Following from Principle 9 of the Code, companies must clearly disclose their remuneration policies in the annual reports, along with level of remuneration, and the procedures used to come up with the remuneration packages.
In particular, Guideline 9.1 of the Code states that a company should relate the directors’ remuneration and their performance. In addition, you must name each director and CEO against their disclosed remuneration and rounding off the figures to the nearest thousand dollars.
Furthermore, apart from the directors and the CEO, the Code obliges companies to include 5 of its top managers in the disclosure in groups of SGD$250,000.
In practice, most companies have reported the brief terms of references of the RC and have generally shared information or disclosed remuneration frameworks pursuant to the Code’s requirements. Some companies have taken the additional step of disclosing the exact remuneration of its directors and key management personnel.
Detailed disclosure is always encouraged but companies are also mindful of their confidentiality obligations to employees as well as issues regarding retention of and market competition for talents. The depth of disclosure has been a hotly debated topic and will no doubt remain so for some time.
Professional Fees and Salaries
In situations where one of your employees who is not a director offers his/her professional services independently, it may be possible to separate his/her emoluments as he/she receives as an employee or professional from the emoluments he/she receives as a director.
The emoluments as a director would have to be approved by in a general meeting whereas the professional fees do not have to be approved by the shareholders.
Recovery of Overpayment during Liquidation
In situations where, in the course of winding up, your company pays a director a salary that appears exceedingly unfair or unjust, the court may instruct such director to repay it. However, it is important to note that your company can only get such reimbursements if the payment was made within 2 years of the initiation of winding up.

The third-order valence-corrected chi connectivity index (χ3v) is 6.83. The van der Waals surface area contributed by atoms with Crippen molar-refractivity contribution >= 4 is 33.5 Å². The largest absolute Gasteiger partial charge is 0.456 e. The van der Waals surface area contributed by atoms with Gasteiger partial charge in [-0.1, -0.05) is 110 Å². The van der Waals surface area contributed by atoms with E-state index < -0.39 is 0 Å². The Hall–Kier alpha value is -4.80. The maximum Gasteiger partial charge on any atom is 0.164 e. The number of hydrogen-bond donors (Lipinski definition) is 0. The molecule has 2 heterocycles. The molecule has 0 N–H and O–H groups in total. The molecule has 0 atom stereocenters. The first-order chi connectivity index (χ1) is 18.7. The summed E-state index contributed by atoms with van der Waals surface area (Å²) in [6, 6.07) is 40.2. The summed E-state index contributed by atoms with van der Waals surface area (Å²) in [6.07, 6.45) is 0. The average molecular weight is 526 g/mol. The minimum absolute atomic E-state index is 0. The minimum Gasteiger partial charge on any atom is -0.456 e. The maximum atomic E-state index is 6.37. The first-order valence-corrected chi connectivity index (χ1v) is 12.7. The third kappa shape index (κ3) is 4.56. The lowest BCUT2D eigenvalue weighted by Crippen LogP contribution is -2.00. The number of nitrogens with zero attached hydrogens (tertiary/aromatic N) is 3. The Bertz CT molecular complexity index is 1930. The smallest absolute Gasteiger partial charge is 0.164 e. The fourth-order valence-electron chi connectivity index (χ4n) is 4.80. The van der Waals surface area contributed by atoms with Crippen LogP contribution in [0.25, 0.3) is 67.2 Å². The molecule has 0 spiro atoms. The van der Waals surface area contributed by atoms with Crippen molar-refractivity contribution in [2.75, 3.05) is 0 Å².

You should also note that since company members must approve all emoluments paid to directors, your company can only enjoy such a relief if the approval was voted for by majority of the directors.
Remuneration of Company Secretary
The Board usually determines the secretary’s remuneration. Under an outsourcing arrangement of professional services, the company secretary’s wages is paid by the professional firm which would receive the retainer fee from the client company.
Remuneration of CEO
The board of directors are responsible for determining the remuneration of CEOs in Singapore. The Code mentions that through the RC, the board is mandated to determine the CEOs remuneration packages using a general framework.
In Singapore, a number of CEOs are ranked at the same level with some executive employees; therefore, it is recommended that the specific remuneration package for them should match that of executive of equivalent rank.
Any discrepancies or major differences with senior management must be reviewed. However, there is a requirement that companies should disclose the remuneration of CEOs to shareholders once a year.
This article has provided you with key information that will help you understand the remuneration of directors, secretary and CEOs in a Singapore company.